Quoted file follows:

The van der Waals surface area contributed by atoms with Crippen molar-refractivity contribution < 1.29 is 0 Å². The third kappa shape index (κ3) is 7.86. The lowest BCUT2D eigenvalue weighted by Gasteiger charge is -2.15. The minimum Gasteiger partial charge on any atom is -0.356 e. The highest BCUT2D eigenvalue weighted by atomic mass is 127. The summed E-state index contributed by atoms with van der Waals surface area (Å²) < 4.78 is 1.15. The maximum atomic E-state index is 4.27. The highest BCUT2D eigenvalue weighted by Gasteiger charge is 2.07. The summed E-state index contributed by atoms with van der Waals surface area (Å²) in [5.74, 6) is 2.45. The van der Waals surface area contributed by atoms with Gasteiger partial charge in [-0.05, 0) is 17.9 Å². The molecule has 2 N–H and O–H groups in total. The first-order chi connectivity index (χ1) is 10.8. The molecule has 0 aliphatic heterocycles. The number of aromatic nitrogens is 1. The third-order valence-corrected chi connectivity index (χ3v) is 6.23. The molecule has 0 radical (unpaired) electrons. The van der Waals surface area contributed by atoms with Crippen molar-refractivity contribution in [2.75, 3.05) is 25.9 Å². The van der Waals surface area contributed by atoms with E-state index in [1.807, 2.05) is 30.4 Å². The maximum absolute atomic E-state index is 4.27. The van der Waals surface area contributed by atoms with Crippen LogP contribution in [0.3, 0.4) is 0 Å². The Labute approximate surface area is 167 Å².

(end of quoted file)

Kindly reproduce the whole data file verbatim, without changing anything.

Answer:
The van der Waals surface area contributed by atoms with Crippen molar-refractivity contribution < 1.29 is 0 Å². The third kappa shape index (κ3) is 7.86. The lowest BCUT2D eigenvalue weighted by Gasteiger charge is -2.15. The minimum Gasteiger partial charge on any atom is -0.356 e. The highest BCUT2D eigenvalue weighted by atomic mass is 127. The summed E-state index contributed by atoms with van der Waals surface area (Å²) < 4.78 is 1.15. The maximum atomic E-state index is 4.27. The highest BCUT2D eigenvalue weighted by Gasteiger charge is 2.07. The summed E-state index contributed by atoms with van der Waals surface area (Å²) in [5.74, 6) is 2.45. The van der Waals surface area contributed by atoms with Gasteiger partial charge in [-0.05, 0) is 17.9 Å². The molecule has 2 N–H and O–H groups in total. The first-order chi connectivity index (χ1) is 10.8. The molecule has 0 aliphatic heterocycles. The number of aromatic nitrogens is 1. The third-order valence-corrected chi connectivity index (χ3v) is 6.23. The molecule has 0 radical (unpaired) electrons. The van der Waals surface area contributed by atoms with Crippen molar-refractivity contribution in [2.75, 3.05) is 25.9 Å². The van der Waals surface area contributed by atoms with E-state index in [1.807, 2.05) is 30.4 Å². The maximum absolute atomic E-state index is 4.27. The van der Waals surface area contributed by atoms with Crippen LogP contribution in [0.3, 0.4) is 0 Å². The Labute approximate surface area is 167 Å².